Confusion reigns over feebates
Used-vehicle dealers continue to be blighted by problems with the clean car discount scheme, with the official data still throwing up expensive shocks come registration time.
It has been reported that a number of customers expecting to get money back under the feebate system, which was introduced on April 1, have instead been pinged with a penalty.
Documents released under the Official Information Act (OIA) also show transport officials knew there may be problems with the data ahead of the scheme’s roll-out.
Since its launch, the emissions ratings – and therefore the fee or discount a vehicle attracts – has been a point of contention for many dealers.
Details on the government’s Rightcar website for some vehicles has been challenged and corrected over recent months, which means the feebate figures can change at a moment’s notice.
Peter Cullen, a director of Value Cars Warehouse in Christchurch, says he had a dozen similar Mazda Axelas for sale and advertised them as having rebates.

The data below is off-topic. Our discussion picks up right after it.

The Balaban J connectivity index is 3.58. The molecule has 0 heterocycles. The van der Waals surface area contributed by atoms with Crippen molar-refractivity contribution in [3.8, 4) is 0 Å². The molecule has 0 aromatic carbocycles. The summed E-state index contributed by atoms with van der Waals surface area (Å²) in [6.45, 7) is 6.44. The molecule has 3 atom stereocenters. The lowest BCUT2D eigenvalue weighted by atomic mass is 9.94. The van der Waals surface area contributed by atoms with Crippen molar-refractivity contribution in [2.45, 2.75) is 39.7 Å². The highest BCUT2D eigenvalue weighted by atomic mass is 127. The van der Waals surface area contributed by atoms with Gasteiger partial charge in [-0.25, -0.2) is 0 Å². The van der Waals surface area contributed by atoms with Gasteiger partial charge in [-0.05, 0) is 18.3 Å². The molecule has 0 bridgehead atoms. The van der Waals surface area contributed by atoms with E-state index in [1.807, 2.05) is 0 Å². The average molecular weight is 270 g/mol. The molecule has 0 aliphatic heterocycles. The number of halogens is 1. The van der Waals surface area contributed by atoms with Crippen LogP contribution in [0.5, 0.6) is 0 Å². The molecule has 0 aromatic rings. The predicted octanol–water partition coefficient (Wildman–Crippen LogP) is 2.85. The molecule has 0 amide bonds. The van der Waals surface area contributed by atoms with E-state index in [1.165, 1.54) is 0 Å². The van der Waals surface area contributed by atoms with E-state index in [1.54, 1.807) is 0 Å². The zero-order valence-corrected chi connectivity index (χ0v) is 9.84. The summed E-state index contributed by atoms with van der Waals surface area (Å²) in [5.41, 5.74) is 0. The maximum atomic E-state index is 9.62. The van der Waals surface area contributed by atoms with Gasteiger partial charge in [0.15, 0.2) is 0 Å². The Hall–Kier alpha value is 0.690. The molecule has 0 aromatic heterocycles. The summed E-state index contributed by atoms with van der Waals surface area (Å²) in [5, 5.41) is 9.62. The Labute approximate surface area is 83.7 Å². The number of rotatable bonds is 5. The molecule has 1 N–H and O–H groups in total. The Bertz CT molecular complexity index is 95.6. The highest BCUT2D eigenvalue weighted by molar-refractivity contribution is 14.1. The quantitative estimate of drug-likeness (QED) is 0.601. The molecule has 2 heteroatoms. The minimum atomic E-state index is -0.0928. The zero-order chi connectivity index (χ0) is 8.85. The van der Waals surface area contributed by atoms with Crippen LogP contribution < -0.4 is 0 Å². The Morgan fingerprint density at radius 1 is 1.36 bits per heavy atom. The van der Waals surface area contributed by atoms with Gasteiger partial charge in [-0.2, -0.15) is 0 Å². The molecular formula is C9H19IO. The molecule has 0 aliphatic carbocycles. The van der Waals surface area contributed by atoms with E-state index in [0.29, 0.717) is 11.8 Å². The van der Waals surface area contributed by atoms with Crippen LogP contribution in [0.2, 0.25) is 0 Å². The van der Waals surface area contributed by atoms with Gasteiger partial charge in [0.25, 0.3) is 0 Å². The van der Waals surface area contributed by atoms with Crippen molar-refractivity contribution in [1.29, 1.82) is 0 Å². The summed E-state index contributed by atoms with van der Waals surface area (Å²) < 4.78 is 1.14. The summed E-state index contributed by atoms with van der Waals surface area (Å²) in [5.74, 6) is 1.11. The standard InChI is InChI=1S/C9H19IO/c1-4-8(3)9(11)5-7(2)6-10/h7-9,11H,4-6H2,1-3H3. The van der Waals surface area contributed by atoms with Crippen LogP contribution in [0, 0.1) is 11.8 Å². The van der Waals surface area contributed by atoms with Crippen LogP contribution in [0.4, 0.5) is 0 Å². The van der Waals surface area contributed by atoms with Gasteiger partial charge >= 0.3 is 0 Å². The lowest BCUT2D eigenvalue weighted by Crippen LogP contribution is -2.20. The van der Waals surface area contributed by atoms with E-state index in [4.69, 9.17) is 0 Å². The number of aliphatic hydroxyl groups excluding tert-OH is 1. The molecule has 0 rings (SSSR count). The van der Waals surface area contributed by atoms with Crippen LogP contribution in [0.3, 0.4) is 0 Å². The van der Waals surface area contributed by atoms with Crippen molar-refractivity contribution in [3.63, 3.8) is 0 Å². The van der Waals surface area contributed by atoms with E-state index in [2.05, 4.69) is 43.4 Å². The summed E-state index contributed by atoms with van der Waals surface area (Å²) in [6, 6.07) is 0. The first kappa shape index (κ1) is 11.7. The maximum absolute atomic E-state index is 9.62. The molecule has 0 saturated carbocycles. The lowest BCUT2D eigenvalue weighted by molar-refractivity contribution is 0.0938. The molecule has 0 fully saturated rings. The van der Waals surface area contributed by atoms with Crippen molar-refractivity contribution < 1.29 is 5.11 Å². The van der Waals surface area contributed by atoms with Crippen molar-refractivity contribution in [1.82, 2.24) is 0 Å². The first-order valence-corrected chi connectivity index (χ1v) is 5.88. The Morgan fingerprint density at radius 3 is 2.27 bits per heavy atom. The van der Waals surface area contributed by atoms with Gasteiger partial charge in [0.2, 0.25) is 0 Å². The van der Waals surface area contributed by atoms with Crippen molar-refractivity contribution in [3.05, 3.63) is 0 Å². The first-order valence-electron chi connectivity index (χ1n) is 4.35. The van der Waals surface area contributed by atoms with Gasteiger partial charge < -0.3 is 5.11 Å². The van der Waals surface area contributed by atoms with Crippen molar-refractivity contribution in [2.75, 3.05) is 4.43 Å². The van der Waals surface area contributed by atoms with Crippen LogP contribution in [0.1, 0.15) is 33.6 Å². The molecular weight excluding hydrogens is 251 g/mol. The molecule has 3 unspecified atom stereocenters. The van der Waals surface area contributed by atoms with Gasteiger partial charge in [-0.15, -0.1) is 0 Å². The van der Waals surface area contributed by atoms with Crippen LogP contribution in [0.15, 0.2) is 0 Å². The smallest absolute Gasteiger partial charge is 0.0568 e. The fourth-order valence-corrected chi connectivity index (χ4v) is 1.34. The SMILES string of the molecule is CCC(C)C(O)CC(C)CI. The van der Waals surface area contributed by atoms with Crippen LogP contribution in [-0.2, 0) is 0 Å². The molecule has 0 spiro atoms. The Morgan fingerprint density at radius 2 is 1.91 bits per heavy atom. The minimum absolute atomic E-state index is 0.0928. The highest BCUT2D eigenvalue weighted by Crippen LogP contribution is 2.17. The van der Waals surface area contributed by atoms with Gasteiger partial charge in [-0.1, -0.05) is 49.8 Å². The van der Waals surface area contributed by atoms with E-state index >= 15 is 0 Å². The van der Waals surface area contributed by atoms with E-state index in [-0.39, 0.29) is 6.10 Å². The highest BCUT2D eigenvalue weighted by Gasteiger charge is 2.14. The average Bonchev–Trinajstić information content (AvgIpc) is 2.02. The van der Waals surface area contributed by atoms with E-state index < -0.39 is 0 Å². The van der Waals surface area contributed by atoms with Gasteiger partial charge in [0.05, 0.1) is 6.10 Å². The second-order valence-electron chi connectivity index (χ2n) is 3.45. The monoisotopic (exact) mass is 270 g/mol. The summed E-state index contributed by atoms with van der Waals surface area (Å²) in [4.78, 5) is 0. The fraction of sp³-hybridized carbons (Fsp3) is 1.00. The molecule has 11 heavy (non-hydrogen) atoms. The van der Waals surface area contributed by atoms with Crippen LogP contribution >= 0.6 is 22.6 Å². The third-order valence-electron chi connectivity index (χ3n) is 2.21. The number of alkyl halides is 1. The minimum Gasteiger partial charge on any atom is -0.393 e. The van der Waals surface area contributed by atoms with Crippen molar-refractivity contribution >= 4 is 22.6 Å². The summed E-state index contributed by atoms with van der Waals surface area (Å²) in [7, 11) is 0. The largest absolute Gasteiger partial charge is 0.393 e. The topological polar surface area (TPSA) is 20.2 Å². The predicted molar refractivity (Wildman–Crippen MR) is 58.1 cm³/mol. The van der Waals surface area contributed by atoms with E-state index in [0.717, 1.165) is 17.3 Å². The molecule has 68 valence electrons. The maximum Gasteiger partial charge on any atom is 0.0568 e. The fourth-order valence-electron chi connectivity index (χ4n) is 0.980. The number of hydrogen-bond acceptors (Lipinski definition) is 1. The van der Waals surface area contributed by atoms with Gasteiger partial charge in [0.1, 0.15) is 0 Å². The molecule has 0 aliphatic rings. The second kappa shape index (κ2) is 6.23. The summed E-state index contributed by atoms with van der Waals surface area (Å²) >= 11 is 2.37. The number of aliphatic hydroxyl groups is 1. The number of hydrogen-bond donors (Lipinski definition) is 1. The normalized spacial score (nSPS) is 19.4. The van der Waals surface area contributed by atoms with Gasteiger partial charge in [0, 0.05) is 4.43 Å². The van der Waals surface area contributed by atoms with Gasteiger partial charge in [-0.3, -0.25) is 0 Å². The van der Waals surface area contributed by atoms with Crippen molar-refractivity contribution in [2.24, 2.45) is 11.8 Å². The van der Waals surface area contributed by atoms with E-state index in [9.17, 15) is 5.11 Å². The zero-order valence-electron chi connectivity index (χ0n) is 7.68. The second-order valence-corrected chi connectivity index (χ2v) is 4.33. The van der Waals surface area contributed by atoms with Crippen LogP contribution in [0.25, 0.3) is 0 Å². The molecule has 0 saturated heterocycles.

However, when he went to print out a vehicle fuel-economy label (VFEL) for one model the discount of $500 he expected had become a fee of $470.
Cullen told Radio NZ the feebates had “changed midstream” and having checked all the other Axelas on his yard it appears they will also now attract penalties.
He believes the new data is incorrect and risks having to pay the difference for the customer unless he updates the VFELs displayed on the cars.
A Ministry of Transport report obtained by Radio NZ about carbon dioxide (CO2) emissions data for used cars, the way emissions are tested, and fuel consumption says: “Nothing reliable for used vehicles until June 2019 – high non-compliance since then as well.”
Waka Kotahi, which administers the Rightcar website, says it has been updating “incorrect” motor vehicle registration data throughout the year.
Internal emails released under the OIA say the agency was conducting major updates to improve “underlying data”, with one from April 8 saying this happened two to three times a week. During an update April 6, the records for 298 vehicles were fixed and 830 were rejected.
Waka Kotahi says the responsibility for providing accurate data rests with the vehicle importer and anyone wanting to challenge figures must do so before registration.
About 30 dealers asked the agency to fix data in the week after the feebate’s launch, according to the emails.
The Ministry of Transport asked Waka Kotahi about a gap where “hundreds of models” of Japanese used imports manufactured from 2018 appeared to lack the right identifiers.